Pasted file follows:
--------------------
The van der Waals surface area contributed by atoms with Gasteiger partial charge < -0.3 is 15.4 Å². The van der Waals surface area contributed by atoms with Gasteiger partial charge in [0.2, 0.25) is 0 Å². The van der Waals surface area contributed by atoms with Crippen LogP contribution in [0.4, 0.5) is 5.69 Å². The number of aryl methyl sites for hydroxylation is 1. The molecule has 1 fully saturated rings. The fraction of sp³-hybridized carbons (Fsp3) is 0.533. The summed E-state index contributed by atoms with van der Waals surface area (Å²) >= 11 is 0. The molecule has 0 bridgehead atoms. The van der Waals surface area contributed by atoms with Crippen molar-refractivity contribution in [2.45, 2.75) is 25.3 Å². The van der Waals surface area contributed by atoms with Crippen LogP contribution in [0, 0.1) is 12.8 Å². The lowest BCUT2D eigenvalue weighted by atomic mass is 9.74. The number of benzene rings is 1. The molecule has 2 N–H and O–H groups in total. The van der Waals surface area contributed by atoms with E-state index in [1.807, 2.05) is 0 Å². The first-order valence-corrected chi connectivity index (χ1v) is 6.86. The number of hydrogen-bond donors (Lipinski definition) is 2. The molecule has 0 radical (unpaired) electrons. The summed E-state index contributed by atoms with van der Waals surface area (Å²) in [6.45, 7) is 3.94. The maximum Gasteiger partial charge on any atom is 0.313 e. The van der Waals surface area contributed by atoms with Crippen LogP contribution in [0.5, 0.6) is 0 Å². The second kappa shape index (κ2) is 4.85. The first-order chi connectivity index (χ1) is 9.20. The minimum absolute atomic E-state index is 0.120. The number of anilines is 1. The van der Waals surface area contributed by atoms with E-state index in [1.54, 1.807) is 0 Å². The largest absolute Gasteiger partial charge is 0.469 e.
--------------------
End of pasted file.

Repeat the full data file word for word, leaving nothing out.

The van der Waals surface area contributed by atoms with Gasteiger partial charge < -0.3 is 15.4 Å². The van der Waals surface area contributed by atoms with Gasteiger partial charge in [0.2, 0.25) is 0 Å². The van der Waals surface area contributed by atoms with Crippen LogP contribution in [0.4, 0.5) is 5.69 Å². The number of aryl methyl sites for hydroxylation is 1. The molecule has 1 fully saturated rings. The fraction of sp³-hybridized carbons (Fsp3) is 0.533. The summed E-state index contributed by atoms with van der Waals surface area (Å²) >= 11 is 0. The molecule has 0 bridgehead atoms. The van der Waals surface area contributed by atoms with Crippen molar-refractivity contribution in [2.45, 2.75) is 25.3 Å². The van der Waals surface area contributed by atoms with Crippen LogP contribution in [0, 0.1) is 12.8 Å². The lowest BCUT2D eigenvalue weighted by atomic mass is 9.74. The number of benzene rings is 1. The molecule has 2 N–H and O–H groups in total. The van der Waals surface area contributed by atoms with E-state index in [1.807, 2.05) is 0 Å². The first-order valence-corrected chi connectivity index (χ1v) is 6.86. The number of hydrogen-bond donors (Lipinski definition) is 2. The molecule has 0 radical (unpaired) electrons. The summed E-state index contributed by atoms with van der Waals surface area (Å²) in [6.45, 7) is 3.94. The maximum Gasteiger partial charge on any atom is 0.313 e. The van der Waals surface area contributed by atoms with Crippen LogP contribution in [0.5, 0.6) is 0 Å². The second kappa shape index (κ2) is 4.85. The first-order chi connectivity index (χ1) is 9.20. The minimum absolute atomic E-state index is 0.120. The number of anilines is 1. The van der Waals surface area contributed by atoms with E-state index in [1.54, 1.807) is 0 Å². The largest absolute Gasteiger partial charge is 0.469 e.